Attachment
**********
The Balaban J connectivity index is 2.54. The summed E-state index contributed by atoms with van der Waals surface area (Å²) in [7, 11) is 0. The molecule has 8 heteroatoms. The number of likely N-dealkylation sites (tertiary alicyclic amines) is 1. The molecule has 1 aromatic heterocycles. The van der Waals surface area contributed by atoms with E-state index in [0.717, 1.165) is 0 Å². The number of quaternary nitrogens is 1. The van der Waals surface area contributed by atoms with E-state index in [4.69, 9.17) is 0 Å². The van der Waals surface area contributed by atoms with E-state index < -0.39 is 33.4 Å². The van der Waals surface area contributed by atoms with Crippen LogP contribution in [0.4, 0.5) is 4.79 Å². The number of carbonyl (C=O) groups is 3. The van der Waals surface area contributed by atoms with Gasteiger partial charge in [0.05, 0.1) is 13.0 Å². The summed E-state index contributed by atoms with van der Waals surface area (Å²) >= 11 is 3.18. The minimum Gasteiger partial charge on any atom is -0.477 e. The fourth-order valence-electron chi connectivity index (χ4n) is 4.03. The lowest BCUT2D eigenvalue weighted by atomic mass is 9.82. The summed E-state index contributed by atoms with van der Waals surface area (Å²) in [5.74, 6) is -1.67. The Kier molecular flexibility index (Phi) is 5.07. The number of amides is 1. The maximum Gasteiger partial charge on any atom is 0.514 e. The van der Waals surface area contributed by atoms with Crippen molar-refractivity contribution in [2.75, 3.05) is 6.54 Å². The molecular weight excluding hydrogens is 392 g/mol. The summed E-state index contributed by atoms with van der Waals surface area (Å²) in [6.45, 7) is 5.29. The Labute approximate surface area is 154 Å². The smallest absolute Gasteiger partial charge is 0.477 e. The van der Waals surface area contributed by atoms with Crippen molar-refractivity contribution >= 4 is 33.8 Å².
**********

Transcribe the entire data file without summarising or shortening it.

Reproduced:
The Balaban J connectivity index is 2.54. The summed E-state index contributed by atoms with van der Waals surface area (Å²) in [7, 11) is 0. The molecule has 8 heteroatoms. The number of likely N-dealkylation sites (tertiary alicyclic amines) is 1. The molecule has 1 aromatic heterocycles. The van der Waals surface area contributed by atoms with E-state index in [0.717, 1.165) is 0 Å². The number of quaternary nitrogens is 1. The van der Waals surface area contributed by atoms with E-state index in [4.69, 9.17) is 0 Å². The van der Waals surface area contributed by atoms with E-state index < -0.39 is 33.4 Å². The van der Waals surface area contributed by atoms with Crippen LogP contribution in [0.4, 0.5) is 4.79 Å². The number of carbonyl (C=O) groups is 3. The van der Waals surface area contributed by atoms with Gasteiger partial charge in [0.05, 0.1) is 13.0 Å². The summed E-state index contributed by atoms with van der Waals surface area (Å²) >= 11 is 3.18. The minimum Gasteiger partial charge on any atom is -0.477 e. The fourth-order valence-electron chi connectivity index (χ4n) is 4.03. The lowest BCUT2D eigenvalue weighted by atomic mass is 9.82. The summed E-state index contributed by atoms with van der Waals surface area (Å²) in [5.74, 6) is -1.67. The Kier molecular flexibility index (Phi) is 5.07. The number of amides is 1. The maximum Gasteiger partial charge on any atom is 0.514 e. The van der Waals surface area contributed by atoms with Crippen molar-refractivity contribution in [2.75, 3.05) is 6.54 Å². The molecular weight excluding hydrogens is 392 g/mol. The summed E-state index contributed by atoms with van der Waals surface area (Å²) in [6.45, 7) is 5.29. The Labute approximate surface area is 154 Å². The smallest absolute Gasteiger partial charge is 0.477 e. The van der Waals surface area contributed by atoms with Crippen molar-refractivity contribution >= 4 is 33.8 Å².